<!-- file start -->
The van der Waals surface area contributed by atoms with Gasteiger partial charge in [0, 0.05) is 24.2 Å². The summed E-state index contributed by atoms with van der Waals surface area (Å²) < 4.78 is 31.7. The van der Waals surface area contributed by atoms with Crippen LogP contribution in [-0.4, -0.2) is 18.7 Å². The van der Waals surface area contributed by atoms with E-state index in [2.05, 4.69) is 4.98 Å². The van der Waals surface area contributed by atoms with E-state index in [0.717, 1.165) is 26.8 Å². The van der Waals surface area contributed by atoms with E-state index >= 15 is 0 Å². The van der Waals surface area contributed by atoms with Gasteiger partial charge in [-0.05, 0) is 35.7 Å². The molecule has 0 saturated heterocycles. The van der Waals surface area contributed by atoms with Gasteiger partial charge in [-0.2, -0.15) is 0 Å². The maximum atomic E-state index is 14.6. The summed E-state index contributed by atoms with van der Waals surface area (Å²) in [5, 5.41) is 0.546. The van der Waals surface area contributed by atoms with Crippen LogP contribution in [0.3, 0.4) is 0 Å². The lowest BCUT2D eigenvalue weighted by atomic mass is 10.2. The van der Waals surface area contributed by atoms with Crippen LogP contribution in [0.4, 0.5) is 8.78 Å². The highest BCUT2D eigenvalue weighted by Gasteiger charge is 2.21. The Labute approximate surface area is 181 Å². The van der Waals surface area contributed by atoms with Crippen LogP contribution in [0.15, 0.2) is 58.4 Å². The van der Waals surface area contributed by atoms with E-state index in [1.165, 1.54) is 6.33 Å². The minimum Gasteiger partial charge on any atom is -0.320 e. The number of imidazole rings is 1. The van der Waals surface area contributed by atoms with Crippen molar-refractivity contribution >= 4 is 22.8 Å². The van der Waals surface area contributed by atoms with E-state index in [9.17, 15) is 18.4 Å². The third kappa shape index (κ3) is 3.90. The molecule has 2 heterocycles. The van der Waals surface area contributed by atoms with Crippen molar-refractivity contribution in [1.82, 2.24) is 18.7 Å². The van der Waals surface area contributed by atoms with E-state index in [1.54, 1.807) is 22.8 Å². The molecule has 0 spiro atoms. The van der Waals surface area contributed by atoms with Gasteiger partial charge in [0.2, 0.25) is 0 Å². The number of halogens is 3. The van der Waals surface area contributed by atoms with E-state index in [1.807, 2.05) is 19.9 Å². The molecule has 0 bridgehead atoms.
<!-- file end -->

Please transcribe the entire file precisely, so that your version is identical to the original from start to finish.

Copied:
The van der Waals surface area contributed by atoms with Gasteiger partial charge in [0, 0.05) is 24.2 Å². The summed E-state index contributed by atoms with van der Waals surface area (Å²) < 4.78 is 31.7. The van der Waals surface area contributed by atoms with Crippen LogP contribution in [-0.4, -0.2) is 18.7 Å². The van der Waals surface area contributed by atoms with E-state index in [2.05, 4.69) is 4.98 Å². The van der Waals surface area contributed by atoms with E-state index in [0.717, 1.165) is 26.8 Å². The van der Waals surface area contributed by atoms with E-state index >= 15 is 0 Å². The van der Waals surface area contributed by atoms with Gasteiger partial charge in [-0.05, 0) is 35.7 Å². The molecule has 0 saturated heterocycles. The van der Waals surface area contributed by atoms with Gasteiger partial charge in [-0.2, -0.15) is 0 Å². The maximum atomic E-state index is 14.6. The summed E-state index contributed by atoms with van der Waals surface area (Å²) in [5, 5.41) is 0.546. The van der Waals surface area contributed by atoms with Crippen LogP contribution in [0.3, 0.4) is 0 Å². The lowest BCUT2D eigenvalue weighted by atomic mass is 10.2. The van der Waals surface area contributed by atoms with Crippen LogP contribution in [0.4, 0.5) is 8.78 Å². The highest BCUT2D eigenvalue weighted by Gasteiger charge is 2.21. The Labute approximate surface area is 181 Å². The van der Waals surface area contributed by atoms with Crippen LogP contribution in [0.15, 0.2) is 58.4 Å². The van der Waals surface area contributed by atoms with E-state index in [1.165, 1.54) is 6.33 Å². The minimum Gasteiger partial charge on any atom is -0.320 e. The number of imidazole rings is 1. The van der Waals surface area contributed by atoms with Crippen molar-refractivity contribution >= 4 is 22.8 Å². The van der Waals surface area contributed by atoms with E-state index in [9.17, 15) is 18.4 Å². The third kappa shape index (κ3) is 3.90. The molecule has 2 heterocycles. The van der Waals surface area contributed by atoms with Crippen molar-refractivity contribution in [1.82, 2.24) is 18.7 Å². The van der Waals surface area contributed by atoms with E-state index in [1.54, 1.807) is 22.8 Å². The molecule has 0 spiro atoms. The van der Waals surface area contributed by atoms with Gasteiger partial charge in [0.2, 0.25) is 0 Å². The number of halogens is 3. The van der Waals surface area contributed by atoms with E-state index in [1.807, 2.05) is 19.9 Å². The molecule has 0 bridgehead atoms.